“Bio” means simply life, but questions about life’s goals, about appropriate means for attaining them, and about the professions devoted to sustaining life, give rise to the most basic, enduring, and fascinating ethical problems and prospects.

Primary text:


Bioethics for Beginners60 Cases and Cautions from the Moral Frontier of Healthcare maps the giant dilemmas posed by new technologies and medical choices, using 60 cases taken from the headlines, and from the worlds of medicine and science… shedding light on the social, economic and legal side of 21st century medicine while giving the reader an informed basis on which to answer personal, practical questions and decide for themselves exactly what the scientific future should hold.” [NOTE: Kindle edition available]

Course website: Bioethics - Supporting the philosophical study of bioethics, bio-medical ethics, biotechnology, and the future of life, at Middle Tennessee State University and beyond...

For more info, contact Dr. Phil Oliver,

Thursday, September 13, 2012

Hail Cicero!

Roman philosophy gets a bad rap, and Cicero is way underrated. Jennifer Hecht, I've noted, rectified that a bit in her Doubt: A History.
Cicero‘s wonderful dialogue with a Skeptic, a Stoic, and an Epicurean, Nature of the Gods, would have been fun to join. “Cotta” says it all: Are you not ashamed as a scientist, as an observer and investigator of nature, to seek your criterion of truth from minds steeped in conventional beliefs? The whole theory is ridiculous… I do not believe these gods of yours exist at all, least of all the uninvolved, uninterested ones like the Epicurean-inspired Disinterested Deist Deity. If this is all that a god is, a being untouched by care or love of human kind, then I wave him good-bye.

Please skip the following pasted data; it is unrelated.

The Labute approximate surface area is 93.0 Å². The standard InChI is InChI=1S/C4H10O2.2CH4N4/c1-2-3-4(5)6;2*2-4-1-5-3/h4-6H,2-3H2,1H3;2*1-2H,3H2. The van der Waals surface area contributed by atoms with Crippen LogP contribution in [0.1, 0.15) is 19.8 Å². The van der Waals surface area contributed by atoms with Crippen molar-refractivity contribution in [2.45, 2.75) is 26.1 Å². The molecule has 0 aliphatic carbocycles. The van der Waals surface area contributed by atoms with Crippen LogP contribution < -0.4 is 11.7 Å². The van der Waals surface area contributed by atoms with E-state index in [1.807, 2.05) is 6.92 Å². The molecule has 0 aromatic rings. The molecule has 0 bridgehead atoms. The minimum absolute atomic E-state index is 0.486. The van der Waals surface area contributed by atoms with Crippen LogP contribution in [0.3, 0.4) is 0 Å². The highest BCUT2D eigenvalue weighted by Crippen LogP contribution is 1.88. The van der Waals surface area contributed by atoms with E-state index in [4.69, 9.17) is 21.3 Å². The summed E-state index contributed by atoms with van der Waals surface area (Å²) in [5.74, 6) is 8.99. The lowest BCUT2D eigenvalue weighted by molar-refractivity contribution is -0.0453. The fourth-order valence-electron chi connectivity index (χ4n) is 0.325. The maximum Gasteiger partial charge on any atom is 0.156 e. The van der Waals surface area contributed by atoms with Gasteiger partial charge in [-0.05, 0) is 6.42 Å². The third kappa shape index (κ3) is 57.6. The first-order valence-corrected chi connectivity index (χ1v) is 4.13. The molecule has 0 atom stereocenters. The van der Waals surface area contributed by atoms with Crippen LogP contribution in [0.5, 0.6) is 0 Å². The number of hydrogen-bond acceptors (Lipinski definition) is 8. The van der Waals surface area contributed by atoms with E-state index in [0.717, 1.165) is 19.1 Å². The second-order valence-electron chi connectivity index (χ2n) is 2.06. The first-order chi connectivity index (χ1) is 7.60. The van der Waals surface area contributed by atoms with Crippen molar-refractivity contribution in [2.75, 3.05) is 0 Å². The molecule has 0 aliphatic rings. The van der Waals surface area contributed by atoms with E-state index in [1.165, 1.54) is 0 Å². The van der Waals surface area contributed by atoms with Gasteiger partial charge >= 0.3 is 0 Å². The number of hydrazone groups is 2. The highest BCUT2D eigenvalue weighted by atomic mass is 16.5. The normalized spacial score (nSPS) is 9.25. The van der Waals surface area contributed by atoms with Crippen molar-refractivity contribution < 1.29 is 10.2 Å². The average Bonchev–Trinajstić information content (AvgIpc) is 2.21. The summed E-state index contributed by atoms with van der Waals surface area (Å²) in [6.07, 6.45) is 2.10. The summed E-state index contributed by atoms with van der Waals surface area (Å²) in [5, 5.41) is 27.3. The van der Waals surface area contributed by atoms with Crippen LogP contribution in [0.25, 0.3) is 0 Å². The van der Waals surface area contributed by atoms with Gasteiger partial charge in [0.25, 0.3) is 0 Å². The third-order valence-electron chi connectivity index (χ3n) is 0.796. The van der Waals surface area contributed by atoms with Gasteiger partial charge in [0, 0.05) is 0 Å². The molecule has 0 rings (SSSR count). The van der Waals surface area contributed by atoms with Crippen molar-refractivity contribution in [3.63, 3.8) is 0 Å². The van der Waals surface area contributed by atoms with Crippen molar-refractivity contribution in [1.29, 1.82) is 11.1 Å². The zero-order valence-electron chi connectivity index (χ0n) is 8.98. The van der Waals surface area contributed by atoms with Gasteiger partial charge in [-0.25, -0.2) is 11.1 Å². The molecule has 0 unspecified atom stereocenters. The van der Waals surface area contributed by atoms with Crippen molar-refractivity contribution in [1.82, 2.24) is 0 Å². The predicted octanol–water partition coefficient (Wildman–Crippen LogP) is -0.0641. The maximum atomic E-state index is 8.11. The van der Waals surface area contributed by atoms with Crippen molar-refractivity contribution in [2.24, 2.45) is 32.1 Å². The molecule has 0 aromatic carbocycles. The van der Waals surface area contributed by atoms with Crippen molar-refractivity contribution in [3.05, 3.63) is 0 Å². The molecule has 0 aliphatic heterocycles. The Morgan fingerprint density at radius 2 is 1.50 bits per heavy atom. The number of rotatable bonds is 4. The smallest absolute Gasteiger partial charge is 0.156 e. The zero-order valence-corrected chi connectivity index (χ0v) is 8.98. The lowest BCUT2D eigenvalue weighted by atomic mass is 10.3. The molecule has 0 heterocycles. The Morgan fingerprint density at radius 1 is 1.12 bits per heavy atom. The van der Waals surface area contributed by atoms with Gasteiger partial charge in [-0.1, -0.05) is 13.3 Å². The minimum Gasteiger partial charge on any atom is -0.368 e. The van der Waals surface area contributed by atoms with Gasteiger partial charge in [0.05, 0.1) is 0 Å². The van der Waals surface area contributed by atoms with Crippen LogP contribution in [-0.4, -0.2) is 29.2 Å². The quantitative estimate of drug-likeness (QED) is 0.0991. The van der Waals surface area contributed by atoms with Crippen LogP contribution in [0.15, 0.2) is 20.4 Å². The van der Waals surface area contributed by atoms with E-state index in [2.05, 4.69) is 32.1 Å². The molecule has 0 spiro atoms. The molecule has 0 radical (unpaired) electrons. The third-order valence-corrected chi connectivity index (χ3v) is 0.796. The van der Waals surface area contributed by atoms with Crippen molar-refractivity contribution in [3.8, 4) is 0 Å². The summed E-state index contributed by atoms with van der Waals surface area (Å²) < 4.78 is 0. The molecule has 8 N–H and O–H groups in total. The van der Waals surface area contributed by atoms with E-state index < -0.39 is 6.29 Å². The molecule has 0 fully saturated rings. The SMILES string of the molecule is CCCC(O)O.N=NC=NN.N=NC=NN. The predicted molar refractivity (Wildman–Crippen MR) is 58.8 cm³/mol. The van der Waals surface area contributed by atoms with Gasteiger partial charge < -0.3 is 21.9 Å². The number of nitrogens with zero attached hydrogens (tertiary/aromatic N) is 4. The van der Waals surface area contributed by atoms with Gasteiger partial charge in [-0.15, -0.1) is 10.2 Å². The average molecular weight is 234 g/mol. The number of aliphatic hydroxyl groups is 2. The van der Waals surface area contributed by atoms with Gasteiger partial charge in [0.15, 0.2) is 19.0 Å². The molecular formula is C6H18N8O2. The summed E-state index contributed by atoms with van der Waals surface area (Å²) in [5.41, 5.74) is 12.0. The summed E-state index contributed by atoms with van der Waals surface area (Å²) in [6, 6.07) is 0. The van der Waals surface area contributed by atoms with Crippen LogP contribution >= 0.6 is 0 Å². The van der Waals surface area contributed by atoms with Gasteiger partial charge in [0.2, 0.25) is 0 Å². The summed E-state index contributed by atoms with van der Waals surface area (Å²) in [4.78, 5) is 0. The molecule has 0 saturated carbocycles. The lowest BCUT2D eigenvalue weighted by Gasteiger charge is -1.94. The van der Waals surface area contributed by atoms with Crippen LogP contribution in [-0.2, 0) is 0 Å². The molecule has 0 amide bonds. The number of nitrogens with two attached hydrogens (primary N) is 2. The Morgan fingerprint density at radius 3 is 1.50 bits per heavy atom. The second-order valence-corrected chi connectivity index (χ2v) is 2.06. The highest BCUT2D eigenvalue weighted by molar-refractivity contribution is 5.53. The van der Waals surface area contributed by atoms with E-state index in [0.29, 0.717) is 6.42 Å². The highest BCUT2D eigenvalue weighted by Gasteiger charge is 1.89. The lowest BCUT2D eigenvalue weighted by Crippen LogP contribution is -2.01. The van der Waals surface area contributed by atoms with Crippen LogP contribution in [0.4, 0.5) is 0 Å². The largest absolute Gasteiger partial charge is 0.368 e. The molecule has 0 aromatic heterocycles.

Novelists and other artisans of the well-chosen and well-spoken word (like Hecht, a poet and historian as well as a terrific philosopher) have appreciated Cicero more than most of my philosophy colleagues. There's Tom Wolfe's A Man in Full, in which Epictetus gets the star treatment.

I've been listening to Robert Harris's Conspirata on my daily commute up and down I-24 lately. Simon Jones's narration is delightful.

And then there's the Victorian Trollope's compendious Life of Cicero.

The older I get, the longer my reading list grows. Cicero said that was one of the consolations of aging. He was a wise old consul, and an honest Stoic.